One of the really cool things about writing a book that I had no expectation for is that I would be asked to be on expert panels to discuss all things writing. I recently attended the Creatures, Crime and Creativity Author’s Conference in September and was placed on two very different panels. The first was titled: Killing Writer’s Block – Getting the Story onto the Page. It was moderated by a fantastic author and new friend of mine, J.R. White. This was the first panel I’ve ever been on, and we rocked it.

The second panel had me very excited/nervous, but at least I was smart enough to ask a member of the audience to take a picture for me. It was on world building and to me, if the world building isn’t there, the story is a failure. No amount of character development or plotting can save it. Now what exactly did they expect me to contribute? I’m a debut author with a book out for less than two months. What I discovered is that when speaking with other authors, everyone focuses on the prose. I have never encountered anyone with an over-inflated ego at these types of conferences.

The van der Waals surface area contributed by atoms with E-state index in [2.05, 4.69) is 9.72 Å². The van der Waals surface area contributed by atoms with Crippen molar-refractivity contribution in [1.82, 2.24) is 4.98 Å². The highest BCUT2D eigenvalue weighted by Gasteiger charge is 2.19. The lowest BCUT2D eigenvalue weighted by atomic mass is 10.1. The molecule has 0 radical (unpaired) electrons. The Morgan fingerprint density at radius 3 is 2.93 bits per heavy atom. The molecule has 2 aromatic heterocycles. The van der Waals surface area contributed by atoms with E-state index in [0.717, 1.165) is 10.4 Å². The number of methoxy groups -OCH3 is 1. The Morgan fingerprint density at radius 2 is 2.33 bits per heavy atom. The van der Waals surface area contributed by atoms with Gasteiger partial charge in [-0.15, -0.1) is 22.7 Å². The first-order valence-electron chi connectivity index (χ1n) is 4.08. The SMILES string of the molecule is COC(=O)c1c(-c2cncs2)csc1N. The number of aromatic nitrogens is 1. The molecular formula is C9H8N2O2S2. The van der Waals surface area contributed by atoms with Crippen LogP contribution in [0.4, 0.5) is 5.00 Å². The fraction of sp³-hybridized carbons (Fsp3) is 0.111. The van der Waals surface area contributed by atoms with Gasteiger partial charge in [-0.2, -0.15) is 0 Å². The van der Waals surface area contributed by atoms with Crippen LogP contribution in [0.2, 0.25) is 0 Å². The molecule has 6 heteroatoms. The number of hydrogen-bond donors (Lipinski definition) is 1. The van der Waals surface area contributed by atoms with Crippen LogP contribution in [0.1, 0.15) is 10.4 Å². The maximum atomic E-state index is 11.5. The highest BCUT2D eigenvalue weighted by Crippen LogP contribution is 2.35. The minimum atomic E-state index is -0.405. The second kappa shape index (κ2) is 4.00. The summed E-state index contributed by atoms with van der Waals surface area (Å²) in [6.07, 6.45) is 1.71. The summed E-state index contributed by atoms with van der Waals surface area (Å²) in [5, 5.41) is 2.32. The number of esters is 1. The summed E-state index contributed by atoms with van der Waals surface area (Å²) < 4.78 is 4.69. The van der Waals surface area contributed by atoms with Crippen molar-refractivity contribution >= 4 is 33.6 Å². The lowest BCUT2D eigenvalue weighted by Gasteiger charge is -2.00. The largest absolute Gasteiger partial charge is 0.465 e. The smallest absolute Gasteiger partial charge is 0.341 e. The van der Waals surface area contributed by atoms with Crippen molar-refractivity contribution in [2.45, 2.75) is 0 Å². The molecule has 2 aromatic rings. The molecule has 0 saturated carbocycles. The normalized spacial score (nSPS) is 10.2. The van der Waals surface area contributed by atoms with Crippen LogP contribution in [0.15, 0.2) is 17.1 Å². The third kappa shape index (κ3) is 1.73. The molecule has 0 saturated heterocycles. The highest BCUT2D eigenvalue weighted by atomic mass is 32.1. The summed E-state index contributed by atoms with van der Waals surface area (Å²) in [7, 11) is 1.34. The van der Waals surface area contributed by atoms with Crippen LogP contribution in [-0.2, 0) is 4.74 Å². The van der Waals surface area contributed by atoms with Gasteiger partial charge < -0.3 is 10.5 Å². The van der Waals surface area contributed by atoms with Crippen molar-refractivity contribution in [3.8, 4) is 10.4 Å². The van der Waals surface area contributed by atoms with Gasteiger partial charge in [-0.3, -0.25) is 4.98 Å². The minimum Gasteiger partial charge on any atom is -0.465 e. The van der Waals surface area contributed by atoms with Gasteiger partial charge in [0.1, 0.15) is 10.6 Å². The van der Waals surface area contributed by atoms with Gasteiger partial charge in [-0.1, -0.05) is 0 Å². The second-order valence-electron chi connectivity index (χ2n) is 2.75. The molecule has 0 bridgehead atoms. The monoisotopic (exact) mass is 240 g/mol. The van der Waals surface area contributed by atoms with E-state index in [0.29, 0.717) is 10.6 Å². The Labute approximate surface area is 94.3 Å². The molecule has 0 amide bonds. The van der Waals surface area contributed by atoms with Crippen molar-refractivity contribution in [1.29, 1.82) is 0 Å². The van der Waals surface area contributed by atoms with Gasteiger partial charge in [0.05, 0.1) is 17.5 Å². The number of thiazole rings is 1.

Pictured:  Me, F.J. Talley, Vaughn Jackson, Sherrilyn McQueen, Phil Giunta (Moderator)

What I didn’t realize until the panel started, was that we had writing royalty among us. Author Sherrilyn McQueen (a.k.a. Sherrilyn Kenyon, Kinley MacGregor) is an international bestselling author with over 70 million copies in print in over 100 countries. She has her own Wikipedia page. Her career spans over forty years and she is the most down to earth, humble person you will ever meet. We were a very diverse panel (in experience too) and everyone had their own unique take on world building.

There was plenty of discussions about all things writing over the two and a half days, but my two takeaways are that to a fault, authors are humble and helpful. Who knew that writing a book would catapult me into an “expert” status?